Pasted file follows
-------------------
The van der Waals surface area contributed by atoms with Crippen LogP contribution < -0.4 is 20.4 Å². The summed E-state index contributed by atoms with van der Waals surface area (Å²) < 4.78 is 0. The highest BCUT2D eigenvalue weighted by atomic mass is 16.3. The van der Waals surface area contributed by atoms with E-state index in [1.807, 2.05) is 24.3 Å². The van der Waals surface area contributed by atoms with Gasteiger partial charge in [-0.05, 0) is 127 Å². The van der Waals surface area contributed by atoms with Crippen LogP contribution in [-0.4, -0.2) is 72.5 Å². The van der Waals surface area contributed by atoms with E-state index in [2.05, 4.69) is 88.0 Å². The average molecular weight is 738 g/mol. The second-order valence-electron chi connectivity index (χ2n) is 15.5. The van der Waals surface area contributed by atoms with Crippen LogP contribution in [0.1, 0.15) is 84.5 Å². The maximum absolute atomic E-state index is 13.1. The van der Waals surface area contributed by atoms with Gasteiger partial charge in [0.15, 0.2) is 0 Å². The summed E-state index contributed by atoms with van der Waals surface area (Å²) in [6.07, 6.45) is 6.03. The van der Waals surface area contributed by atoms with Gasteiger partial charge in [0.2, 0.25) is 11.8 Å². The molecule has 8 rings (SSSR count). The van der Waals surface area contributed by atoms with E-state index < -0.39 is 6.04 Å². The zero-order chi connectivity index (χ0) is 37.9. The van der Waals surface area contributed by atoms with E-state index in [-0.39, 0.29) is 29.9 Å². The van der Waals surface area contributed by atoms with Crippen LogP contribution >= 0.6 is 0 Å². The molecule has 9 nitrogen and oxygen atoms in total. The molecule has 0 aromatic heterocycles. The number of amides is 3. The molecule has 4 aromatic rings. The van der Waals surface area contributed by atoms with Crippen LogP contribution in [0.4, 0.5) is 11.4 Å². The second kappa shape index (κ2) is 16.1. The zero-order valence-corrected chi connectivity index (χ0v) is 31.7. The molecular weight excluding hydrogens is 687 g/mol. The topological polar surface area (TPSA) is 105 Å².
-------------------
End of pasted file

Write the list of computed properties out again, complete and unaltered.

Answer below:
The van der Waals surface area contributed by atoms with Crippen LogP contribution < -0.4 is 20.4 Å². The summed E-state index contributed by atoms with van der Waals surface area (Å²) < 4.78 is 0. The highest BCUT2D eigenvalue weighted by atomic mass is 16.3. The van der Waals surface area contributed by atoms with E-state index in [1.807, 2.05) is 24.3 Å². The van der Waals surface area contributed by atoms with Gasteiger partial charge in [-0.05, 0) is 127 Å². The van der Waals surface area contributed by atoms with Crippen LogP contribution in [-0.4, -0.2) is 72.5 Å². The van der Waals surface area contributed by atoms with E-state index in [2.05, 4.69) is 88.0 Å². The average molecular weight is 738 g/mol. The second-order valence-electron chi connectivity index (χ2n) is 15.5. The van der Waals surface area contributed by atoms with Crippen LogP contribution in [0.1, 0.15) is 84.5 Å². The maximum absolute atomic E-state index is 13.1. The van der Waals surface area contributed by atoms with Gasteiger partial charge in [0.15, 0.2) is 0 Å². The summed E-state index contributed by atoms with van der Waals surface area (Å²) in [6.07, 6.45) is 6.03. The van der Waals surface area contributed by atoms with Gasteiger partial charge in [0.2, 0.25) is 11.8 Å². The molecule has 8 rings (SSSR count). The van der Waals surface area contributed by atoms with E-state index < -0.39 is 6.04 Å². The zero-order chi connectivity index (χ0) is 37.9. The van der Waals surface area contributed by atoms with E-state index in [-0.39, 0.29) is 29.9 Å². The van der Waals surface area contributed by atoms with Crippen LogP contribution >= 0.6 is 0 Å². The molecule has 9 nitrogen and oxygen atoms in total. The molecule has 0 aromatic heterocycles. The number of amides is 3. The molecule has 4 aromatic rings. The van der Waals surface area contributed by atoms with Crippen LogP contribution in [0.4, 0.5) is 11.4 Å². The second kappa shape index (κ2) is 16.1. The zero-order valence-corrected chi connectivity index (χ0v) is 31.7. The molecular weight excluding hydrogens is 687 g/mol. The topological polar surface area (TPSA) is 105 Å².